Founded in 2015, German medtech company BellaSeno GmbH develops novel resorbable 3D printed soft tissue and bone reconstruction implants, and last summer announced two clinical trials for its 3D printed breast and chest implant products in Australia, where its subsidiary is located. Recently, the ISO 13485-certified clinical stage medical device company was granted authorization in Europe, under EU medical device regulations, for its customized 3D printed bone and pectus excavatum scaffolds. This European market access will allow BellaSeno to take a huge step forward in commercializing 3D printed regenerative medicine products.
Pectus excavatum is a common congenital deformity of the chest wall in which the breastbone is sunken into the chest, and the company’s custom scaffolds for this deformity are some of the first 3D printed regenerative medicine products that can actually be used in reconstructive and plastic surgeries. Expert engineers and treating surgeons work together to create a camouflage for these complex defects using these custom scaffolds, which are 3D printed out of a fully resorbable PCL material. The material guides a patient’s natural tissue to grow into the scaffold, replacing it over time without leaving behind any foreign materials inside the body.
“The initial results from the first patients demonstrate that our resorbable implants are safe, well tolerated and increase the potential of autologous tissue grafts. We are convinced that our approach bears the potential for a paradigm change in regenerative surgery, a field that is in need of innovation to restore complex three-dimensional structures,” stated Dr. med. Tobias Grossner, the Chief Medical Officer of BellaSeno.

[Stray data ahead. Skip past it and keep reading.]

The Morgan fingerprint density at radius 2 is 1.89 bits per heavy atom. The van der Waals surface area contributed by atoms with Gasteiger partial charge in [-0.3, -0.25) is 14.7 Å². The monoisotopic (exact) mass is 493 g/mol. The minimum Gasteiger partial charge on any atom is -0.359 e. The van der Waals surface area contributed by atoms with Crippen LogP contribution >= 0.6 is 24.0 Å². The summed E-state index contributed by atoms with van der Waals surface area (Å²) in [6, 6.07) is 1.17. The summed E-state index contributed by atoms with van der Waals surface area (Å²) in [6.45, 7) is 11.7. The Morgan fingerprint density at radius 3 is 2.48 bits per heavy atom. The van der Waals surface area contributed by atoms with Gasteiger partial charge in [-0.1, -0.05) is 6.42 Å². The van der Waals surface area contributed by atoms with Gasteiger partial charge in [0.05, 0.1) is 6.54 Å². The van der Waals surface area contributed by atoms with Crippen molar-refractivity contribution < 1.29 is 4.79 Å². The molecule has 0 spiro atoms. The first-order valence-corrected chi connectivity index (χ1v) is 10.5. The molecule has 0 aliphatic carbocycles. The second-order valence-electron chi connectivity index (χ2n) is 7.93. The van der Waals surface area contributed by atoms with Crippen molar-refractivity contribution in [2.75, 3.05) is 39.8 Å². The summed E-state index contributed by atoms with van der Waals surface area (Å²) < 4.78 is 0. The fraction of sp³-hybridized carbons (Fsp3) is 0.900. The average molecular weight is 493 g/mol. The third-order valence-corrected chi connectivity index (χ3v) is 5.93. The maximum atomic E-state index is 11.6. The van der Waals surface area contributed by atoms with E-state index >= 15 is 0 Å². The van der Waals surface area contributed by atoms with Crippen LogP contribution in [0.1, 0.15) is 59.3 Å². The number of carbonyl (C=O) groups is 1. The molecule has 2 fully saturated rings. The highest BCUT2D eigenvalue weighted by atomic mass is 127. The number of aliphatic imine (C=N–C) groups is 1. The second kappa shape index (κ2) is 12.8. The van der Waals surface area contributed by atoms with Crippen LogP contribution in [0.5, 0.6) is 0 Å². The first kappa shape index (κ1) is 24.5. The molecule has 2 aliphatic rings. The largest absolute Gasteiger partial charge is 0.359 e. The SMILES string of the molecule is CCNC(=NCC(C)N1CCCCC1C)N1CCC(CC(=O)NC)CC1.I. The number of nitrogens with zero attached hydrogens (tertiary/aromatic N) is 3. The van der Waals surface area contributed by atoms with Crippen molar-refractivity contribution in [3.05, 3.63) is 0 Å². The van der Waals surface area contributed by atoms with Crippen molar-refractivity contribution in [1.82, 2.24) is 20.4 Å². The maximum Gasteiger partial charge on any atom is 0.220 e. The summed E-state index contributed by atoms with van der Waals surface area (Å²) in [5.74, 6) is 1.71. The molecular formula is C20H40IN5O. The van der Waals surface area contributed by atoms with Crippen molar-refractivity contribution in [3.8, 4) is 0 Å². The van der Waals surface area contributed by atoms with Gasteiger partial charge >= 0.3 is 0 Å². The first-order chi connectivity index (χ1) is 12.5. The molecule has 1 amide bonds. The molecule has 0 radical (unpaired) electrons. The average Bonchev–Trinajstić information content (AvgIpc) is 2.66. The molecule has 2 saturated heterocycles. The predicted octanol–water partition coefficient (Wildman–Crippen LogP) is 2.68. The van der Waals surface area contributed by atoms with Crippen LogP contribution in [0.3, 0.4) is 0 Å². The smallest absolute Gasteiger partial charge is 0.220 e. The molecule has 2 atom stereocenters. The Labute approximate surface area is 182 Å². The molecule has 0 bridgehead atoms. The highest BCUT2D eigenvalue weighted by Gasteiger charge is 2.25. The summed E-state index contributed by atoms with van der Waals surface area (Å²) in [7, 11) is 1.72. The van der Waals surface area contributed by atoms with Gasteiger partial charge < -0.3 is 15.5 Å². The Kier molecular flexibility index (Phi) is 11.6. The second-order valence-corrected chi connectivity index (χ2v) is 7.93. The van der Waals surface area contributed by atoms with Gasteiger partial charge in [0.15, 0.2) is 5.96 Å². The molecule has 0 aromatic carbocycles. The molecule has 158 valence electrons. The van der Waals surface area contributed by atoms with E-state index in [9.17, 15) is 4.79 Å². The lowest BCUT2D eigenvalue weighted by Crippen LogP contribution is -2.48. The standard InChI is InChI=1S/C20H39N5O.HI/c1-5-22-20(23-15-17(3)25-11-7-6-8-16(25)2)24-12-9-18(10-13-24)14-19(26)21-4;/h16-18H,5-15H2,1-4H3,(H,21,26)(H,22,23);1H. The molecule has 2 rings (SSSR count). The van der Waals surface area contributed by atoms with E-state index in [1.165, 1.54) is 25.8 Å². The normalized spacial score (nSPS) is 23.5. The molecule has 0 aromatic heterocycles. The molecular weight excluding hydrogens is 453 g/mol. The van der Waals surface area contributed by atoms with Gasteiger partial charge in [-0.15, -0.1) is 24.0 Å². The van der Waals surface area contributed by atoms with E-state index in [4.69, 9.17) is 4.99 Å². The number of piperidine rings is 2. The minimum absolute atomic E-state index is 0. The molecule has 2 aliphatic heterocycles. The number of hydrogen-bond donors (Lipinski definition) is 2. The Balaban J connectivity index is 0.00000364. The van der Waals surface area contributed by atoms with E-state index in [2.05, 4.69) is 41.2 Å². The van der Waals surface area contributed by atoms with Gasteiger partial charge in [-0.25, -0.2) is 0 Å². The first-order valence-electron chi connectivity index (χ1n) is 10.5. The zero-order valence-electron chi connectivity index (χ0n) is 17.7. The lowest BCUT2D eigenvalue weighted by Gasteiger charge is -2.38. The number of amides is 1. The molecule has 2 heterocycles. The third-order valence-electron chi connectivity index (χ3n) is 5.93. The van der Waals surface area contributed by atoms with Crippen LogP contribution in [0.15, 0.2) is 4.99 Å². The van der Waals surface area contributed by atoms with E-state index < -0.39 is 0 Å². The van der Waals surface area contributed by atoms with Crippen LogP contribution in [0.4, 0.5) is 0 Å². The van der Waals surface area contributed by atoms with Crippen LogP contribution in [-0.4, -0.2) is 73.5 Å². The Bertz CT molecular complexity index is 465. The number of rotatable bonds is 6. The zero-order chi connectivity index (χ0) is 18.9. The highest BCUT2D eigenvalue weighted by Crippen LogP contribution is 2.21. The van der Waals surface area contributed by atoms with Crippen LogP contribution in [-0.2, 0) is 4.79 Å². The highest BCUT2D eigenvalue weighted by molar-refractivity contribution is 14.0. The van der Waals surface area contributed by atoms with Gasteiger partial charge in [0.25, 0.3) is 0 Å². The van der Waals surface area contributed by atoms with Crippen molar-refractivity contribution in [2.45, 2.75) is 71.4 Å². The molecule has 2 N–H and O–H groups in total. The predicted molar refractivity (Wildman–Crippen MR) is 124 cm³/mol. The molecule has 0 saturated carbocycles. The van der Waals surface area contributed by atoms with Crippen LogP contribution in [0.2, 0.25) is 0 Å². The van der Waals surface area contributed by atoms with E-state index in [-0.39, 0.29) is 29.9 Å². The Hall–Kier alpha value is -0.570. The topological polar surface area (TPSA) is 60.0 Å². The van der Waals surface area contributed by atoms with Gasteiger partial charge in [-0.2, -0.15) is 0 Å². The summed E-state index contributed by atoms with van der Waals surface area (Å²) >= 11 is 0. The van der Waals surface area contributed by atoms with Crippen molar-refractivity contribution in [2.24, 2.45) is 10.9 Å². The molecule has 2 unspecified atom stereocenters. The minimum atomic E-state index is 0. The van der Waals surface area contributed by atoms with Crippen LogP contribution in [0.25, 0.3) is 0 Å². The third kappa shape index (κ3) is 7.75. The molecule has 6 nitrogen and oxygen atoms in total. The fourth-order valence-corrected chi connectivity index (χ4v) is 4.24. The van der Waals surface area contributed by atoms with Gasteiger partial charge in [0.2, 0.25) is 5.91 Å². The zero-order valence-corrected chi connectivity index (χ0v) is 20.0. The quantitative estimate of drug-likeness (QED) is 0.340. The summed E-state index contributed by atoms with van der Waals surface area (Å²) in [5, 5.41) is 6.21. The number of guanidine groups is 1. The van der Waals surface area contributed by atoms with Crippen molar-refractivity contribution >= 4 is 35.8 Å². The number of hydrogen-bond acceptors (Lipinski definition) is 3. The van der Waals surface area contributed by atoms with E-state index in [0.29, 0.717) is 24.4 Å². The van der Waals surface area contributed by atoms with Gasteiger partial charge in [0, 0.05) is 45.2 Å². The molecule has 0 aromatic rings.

The company’s AI-driven, no-touch manufacturing process enables the automated production of medical devices and products with personalized characteristics and high patient safety and scalability, and its proprietary AM technology platform meets the necessary requirements of medical scaffolds for both soft tissue and bone. BellaSeno uses this platform to fabricate several kinds of off-the-shelf and custom sterile medical implants, as well as scaffolds.
“Enabled by BellaSeno’s custom design software, the 3D unit-cell based architectures optimize strength and flexibility. Fully open porous design enables full integration of the implant into the body (i.e. no encapsulation) and vascularization at the regeneration site,” the website states.
Its 3D printed PCL scaffolds for difficult large bone defects are also resorbable and customizable, with “dynamic mechanical compressability.” The scaffolds are bone graft holding cages, which help to “securely retain” both autologous and allogenic bone grafts within a bone’s segmental defects and voids. This is an improvement over the typical autograft tactic for bone regeneration, which lacks stability and can’t be packed into voids in a controlled way.
BellaSeno isn’t all talk, either—it’s already demonstrated, most recently at the European Federation of National Associations of Orthopaedics and Traumatology (EFORT) Congress, that its 3D printed medical scaffolds have excellent mechanical properties, able to withstand longer stress cycles and higher loads than competitors. Plus, earlier this year, the company received market authorization for 3D printed resorbable bone scaffolds made with Evonik’s Resomer polymers.
“We are excited about gaining European market access for our custom-made bone and pectus excavatum scaffolds. Clinical data from patients who have received the scaffolds have been very encouraging to date,” said Mohit Chhaya, CEO of BellaSeno. “We are now seeking market authorizations in other geographic regions and for additional products, such as our off-the-shelf breast implants that are suitable for both breast reconstruction and plastic surgery. Our goal is to become a diversified portfolio company and our versatile and sophisticated manufacturing infrastructure puts us in an excellent position to achieve this goal.”
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